IndyCar already offers double points for the three rounds which are more or less double distance – the 500-mile races at Indianapolis, Fontana and Pocono – but there’s no justification for doing so at Sonoma beyond a desperate wish to keep the title contest alive until the final round. Why this should suddenly seem so important when every IndyCar championship since 2006 has been decided at the last race is beyond understanding. As with F1 last year, hopefully it will have no major consequences and then be quickly dropped.
2015 IndyCar drivers and teams
|1||Will Power||Penske||Finally claimed the crown last year having been runner-up three times in a row.|
|2||Juan Pabo Montoya||Penske||Will expect more from the second year of his IndyCar return having taken victory at Pocono last season.|
|3||Helio Castroneves||Penske||Part of the furniture at Penske where he’s starting his 17th season in a row after two title near-misses.|
|4||Stefano Coletti||KV||Led GP2 comfortably at mid-season in 2013 with Rapax, then collapsed in second half and ended the year fifth.|
|5||James Hinchcliffe||Schmidt||Dropped by Andretti after a win-less 2014, he could work wonders with Sam Schmidt’s team.|
|7||James Jakes||Schmidt||Returns to IndyCar after a year’s absence from racing last season.|
|8||Sage Karam||Ganassi||Won the Indy Lights title in 2013, in the top ten finish in his first Indy 500 last year, had a big crash in testing.|
|9||Scott Dixon||Ganassi||Twice a champion since reunification, ended last season with two wins, a second and fourth.|
|10||Tony Kanaan||Ganassi||Kanaan’s first year at Ganassi culminated in a breakthrough win and he began 2015 with victory in the Daytona 24 Hours.|
|11||Sebastien Bourdais||KV||Multiple Champ Car champion took his first win since returning to IndyCars last year, and two pole positions.|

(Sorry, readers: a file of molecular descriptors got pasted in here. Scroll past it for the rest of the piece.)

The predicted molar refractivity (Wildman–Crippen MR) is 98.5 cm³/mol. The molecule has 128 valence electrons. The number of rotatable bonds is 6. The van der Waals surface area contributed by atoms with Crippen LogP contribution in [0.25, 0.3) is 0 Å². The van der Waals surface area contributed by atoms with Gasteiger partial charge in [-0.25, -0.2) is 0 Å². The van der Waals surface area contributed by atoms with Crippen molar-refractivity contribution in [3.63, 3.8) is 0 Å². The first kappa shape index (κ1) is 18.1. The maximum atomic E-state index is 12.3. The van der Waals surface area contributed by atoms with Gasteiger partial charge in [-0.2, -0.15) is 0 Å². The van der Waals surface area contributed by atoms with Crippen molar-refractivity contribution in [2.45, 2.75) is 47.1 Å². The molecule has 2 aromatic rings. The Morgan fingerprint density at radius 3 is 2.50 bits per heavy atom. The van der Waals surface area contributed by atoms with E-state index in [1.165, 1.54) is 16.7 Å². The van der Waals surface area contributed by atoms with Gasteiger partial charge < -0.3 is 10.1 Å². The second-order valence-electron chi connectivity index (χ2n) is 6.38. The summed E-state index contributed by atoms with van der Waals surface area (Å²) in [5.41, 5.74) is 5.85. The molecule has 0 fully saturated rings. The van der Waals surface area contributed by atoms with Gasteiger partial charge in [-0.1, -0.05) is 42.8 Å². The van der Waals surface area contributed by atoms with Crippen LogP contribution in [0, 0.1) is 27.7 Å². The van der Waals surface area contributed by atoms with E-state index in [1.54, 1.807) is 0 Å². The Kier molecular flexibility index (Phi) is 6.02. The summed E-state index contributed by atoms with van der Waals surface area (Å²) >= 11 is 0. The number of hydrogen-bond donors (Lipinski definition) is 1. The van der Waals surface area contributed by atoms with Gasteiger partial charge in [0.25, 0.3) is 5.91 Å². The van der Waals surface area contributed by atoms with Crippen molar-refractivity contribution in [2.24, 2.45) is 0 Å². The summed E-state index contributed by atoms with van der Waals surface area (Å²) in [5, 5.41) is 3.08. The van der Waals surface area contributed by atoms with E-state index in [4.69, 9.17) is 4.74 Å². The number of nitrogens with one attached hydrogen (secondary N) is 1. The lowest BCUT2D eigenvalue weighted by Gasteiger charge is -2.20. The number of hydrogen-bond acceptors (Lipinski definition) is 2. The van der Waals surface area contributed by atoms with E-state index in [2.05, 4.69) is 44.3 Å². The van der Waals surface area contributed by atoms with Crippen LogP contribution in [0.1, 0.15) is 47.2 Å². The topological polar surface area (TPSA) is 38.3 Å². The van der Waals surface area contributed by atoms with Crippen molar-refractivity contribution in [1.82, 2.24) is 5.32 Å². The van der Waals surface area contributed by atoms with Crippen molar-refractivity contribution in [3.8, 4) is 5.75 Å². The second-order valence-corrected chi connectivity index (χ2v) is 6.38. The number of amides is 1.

|14||Takuma Sato||Foyt||Also took two pole positions last year but there were no podium finishes for the veteran Honda campaigner.|
|15||Graham Rahal||RLL||Second place in Detroit was the only memorable moment from an otherwise indifferent 2014 campaign.|
|18||Carlos Huertas||Coyne||The Formula Renault 3.5 graduate took a fluke win on the streets of Houston last year but otherwise never figured.|
|19||Francesco Dracone||Dale Coyne||Little is expected from the rookie who has moved up from Auto GP. Ran old aerodynamics in testing.|
|20||Ed Carpenter||CFH||Shared a car with Mike Conway last year, scoring enough combined points for eighth in the drivers’ championship.|
|20||Luca Filippi||CFH||Takes over from Conway driving the road and street courses while Carpenter continues to do the oval races.|
|22||Simon Pagenaud||Penske||Remained in content for the title until the final race with Schmidt last year, should be a major force with Penske.|
|26||Carlos Munoz||Andretti||Tends to go well on the big ovals but had massive fluctuations in form last year.|
|27||Marco Andretti||Andretti||Like Rahal, another new generation driver who’s been short on success and looks increasingly long in the tooth.|
|28||Ryan Hunter-Reay||Andretti||Last year was a mix of fine wins – such as Indy – and woeful moments – such as Long Beach – for the 2012 champion.|
|29||Simona de Silvestro||Andretti||Back at Andretti for the first race at least after testing for Sauber but failing to land a Formula One seat.|
|41||Jack Hawksworth||Foyt||Not the rookie champion last year but surely the most impressive newcomer. Led most laps of Indy GP.|
|67||Josef Newgarden||CFH||Started the last four races from the top five in a steadily improving campaign.|
|83||Charlie Kimball||Ganassi||Didn’t manage to improve on his 2013 campaign last year, slipping to a win-less 14th.|
|98||Gabby Chaves||Bryan Herta||The reigning Indy Lights champion makes his IndyCar debut in St Petersburg.|
2015 IndyCar spotters’ guide
NB. De Silvestro’s drive was confirmed too late for her to run in testing.
2015 IndyCar calendar
IndyCar on F1 Fanatic
F1 Fanatic Live will be running during every round of the IndyCar series. You can also join the IndyCar group here:
Onboard lap of Barber Motorsports Park with James Hinchcliffe
Nick Wirth on the Honda aero kit
Honda’s aero kit was designed Nick Wirth, formerly of Virgin and Simtek’s F1 programmes.
NOLA Motorsports Park
Over to you
Will you be watching the IndyCar championship this year? What effect do you expect the new aero kits to have?
Have your say in the comments.